UNC-Chapel Hill scientists led by Mark Zylka, PhD, found measurable levels of a biomarker for azoxystrobin in pregnant women and young kids, and investigated the fungicide’s ability to pass from mothers to embryos in utero in mice and during lactation.
CHAPEL HILL, NC – For the first time, UNC-Chapel Hill researchers have measured the concentration of a biomarker of the commonly used fungicide azoxystrobin (AZ) in the urine of pregnant women and children ranging from 40-84 months of age. They also documented maternal transfer of AZ to mouse embryos and weaning-age mice.
The researchers’ experimental data, published in the journal Environmental Health Perspectives, also found that AZ entered the brain of mice in utero at concentrations that modeled environmentally relevant exposures. Using similar concentrations, the researchers then found that AZ killed some embryonic cortical neurons in cultures.
“The most concerning aspect of our research is that this fungicide is now widely being used in certain brands of mold-resistant wallboards,” said senior author Mark Zylka, PhD, director of the UNC Neuroscience Center. “Our study shows that pregnant women and children are exposed to azoxystrobin at much higher levels than expected from food sources alone.”
Zylka, who is the W.R. Kenan Distinguished Professor of Cell Biology and Physiology at the UNC School of Medicine, began studying the effects of this fungicide on brain cells several years ago when he and colleagues found that members of this fungicide class caused gene expression changes that are indicative of brain inflammation, a process seen in individuals with autism and age-related cognitive conditions.
These chemicals stimulate free radical production and disrupt microtubules – parts of neurons important for cell division, the transport of chemicals between cells, and the maintenance of cell shape.
The agricultural industry began using AZ and related strobilurin-class fungicides in the mid-1990s, and usage has increased exponentially to 1,000 tons applied to vegetable, nut, potato, fruit and grapevine crops in the United States, as well as to cereals and turf grass. AZ has been found in large amounts in surface water due to agricultural runoff. It is known to be harmful to aquatic life and invertebrates.
Later, AZ was added to specific brands of mold and mildew-resistant wallboards, now commonly used in residential and commercial construction.
In the past decade, several experimental studies found AZ has the potential to cause developmental toxicity and neurotoxicity. In cortical neuron cultures prepared from embryonic mice, AZ induced reactive oxygen species (free radicals) that can damage cells. In zebrafish, AZ altered cell death-related gene expression in larvae and caused oxidative stress in larvae and in adults. Following parental AZ exposure in zebrafish, a significantly higher incidence of mortality and malformations was observed in offspring.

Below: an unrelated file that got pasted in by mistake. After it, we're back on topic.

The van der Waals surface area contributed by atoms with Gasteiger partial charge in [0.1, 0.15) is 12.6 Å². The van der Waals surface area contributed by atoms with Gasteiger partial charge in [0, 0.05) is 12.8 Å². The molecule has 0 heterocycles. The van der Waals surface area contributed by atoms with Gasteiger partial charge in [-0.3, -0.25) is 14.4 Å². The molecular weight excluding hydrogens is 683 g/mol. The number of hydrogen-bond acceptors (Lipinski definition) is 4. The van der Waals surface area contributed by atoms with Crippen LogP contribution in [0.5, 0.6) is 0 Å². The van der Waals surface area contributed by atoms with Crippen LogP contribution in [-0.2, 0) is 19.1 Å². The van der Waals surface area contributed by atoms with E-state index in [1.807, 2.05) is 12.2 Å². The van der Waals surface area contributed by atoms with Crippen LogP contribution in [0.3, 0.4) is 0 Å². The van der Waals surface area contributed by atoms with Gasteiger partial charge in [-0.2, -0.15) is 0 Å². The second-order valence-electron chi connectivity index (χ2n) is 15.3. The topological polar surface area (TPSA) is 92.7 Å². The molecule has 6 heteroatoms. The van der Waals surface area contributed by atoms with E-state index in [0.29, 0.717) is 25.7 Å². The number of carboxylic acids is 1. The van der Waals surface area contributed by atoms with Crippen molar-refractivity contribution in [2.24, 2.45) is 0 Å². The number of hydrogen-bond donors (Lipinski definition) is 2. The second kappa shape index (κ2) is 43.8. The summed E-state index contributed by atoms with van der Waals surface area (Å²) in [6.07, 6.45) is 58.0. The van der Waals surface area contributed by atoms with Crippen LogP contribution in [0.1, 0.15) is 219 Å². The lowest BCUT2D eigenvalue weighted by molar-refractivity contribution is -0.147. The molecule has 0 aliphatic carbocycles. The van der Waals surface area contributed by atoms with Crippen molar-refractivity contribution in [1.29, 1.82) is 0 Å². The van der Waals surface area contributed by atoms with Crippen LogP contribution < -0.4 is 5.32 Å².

These studies suggested that AZ is toxic at embryonic stages, and as a result of these studies, scientists identified it as a major front-line target chemical for biomonitoring in the United States. Yet, there isn’t much information about whether humans – especially young children and pregnant mothers – are exposed to detrimental amounts of AZ, or whether the fungicide can be transferred from mother to embryos, and if so, what are the health ramifications.
Zylka’s lab conducted experiments, led by first author Wenxin Hu, PhD, a UNC-Chapel Hill postdoctoral researcher, to measure the concentration of a biomarker of AZ exposure (AZ-acid) in the urine of pregnant women and in a separate group of children ranging from 40 to 84 months old. AZ-acid was present in 100% of the urine samples from pregnant women and in 70% of the urine samples from children, with median concentration of 0.10 and 0.07 ng/mL (nanograms per milliliter) and max concentration of 2.70 and 6.32 ng/mL, respectively.
Experiments further revealed that AZ crossed the placenta and entered the developing brain of mouse embryos, and AZ transferred to offspring during lactation.
“Azoxystrobin has been detected in house dust, with some samples showing high concentrations,” Zylka said. “Our current research shows that azoxystrobin is being metabolized by humans, which means humans are ingesting it. Some of the children had persistently high levels of the metabolite, suggesting they are chronically exposed to azoxystrobin. This fungicide is on-track to become as prevalent in the home as other chemicals like pyrethroids, plasticizers, and flame retardants. We urge the scientific community to ramp up efforts and determine if chronic exposure to azoxystrobin affects humans during fetal development and after birth.”
Other authors of this paper are Chih-Wei Liu, Yun-Chung Hsiao, Kun Lu in the UNC Department of Environmental Health Sciences at the UNC Gillings School of Global Public Health; Jessica A. Jiménez in the Curriculum in Toxicology & Environmental Medicine; Eric S. McCoy at the UNC Neuroscience Center the UNC Department of Cell Biology and Physiology; Weili Lin, director of the UNC Biomedical Research Imaging Center and the UNC Department of Radiology in the UNC School of Medicine; and Stephanie M. Engel in the UNC Department of Epidemiology at Gillings.
Funding for this research came from the Simons Foundation, The National Institute of Environmental Health Sciences (NIEHS, R35ES028366; P30 ES010126), the National Institute of Mental Health (U01MH110274), and a Gillings Innovation Laboratory award from the UNC Gillings School of Global Public Health.
Environmental Health Perspectives published this companion piece to the peer-reviewed scientific paper led by the Zylka lab.
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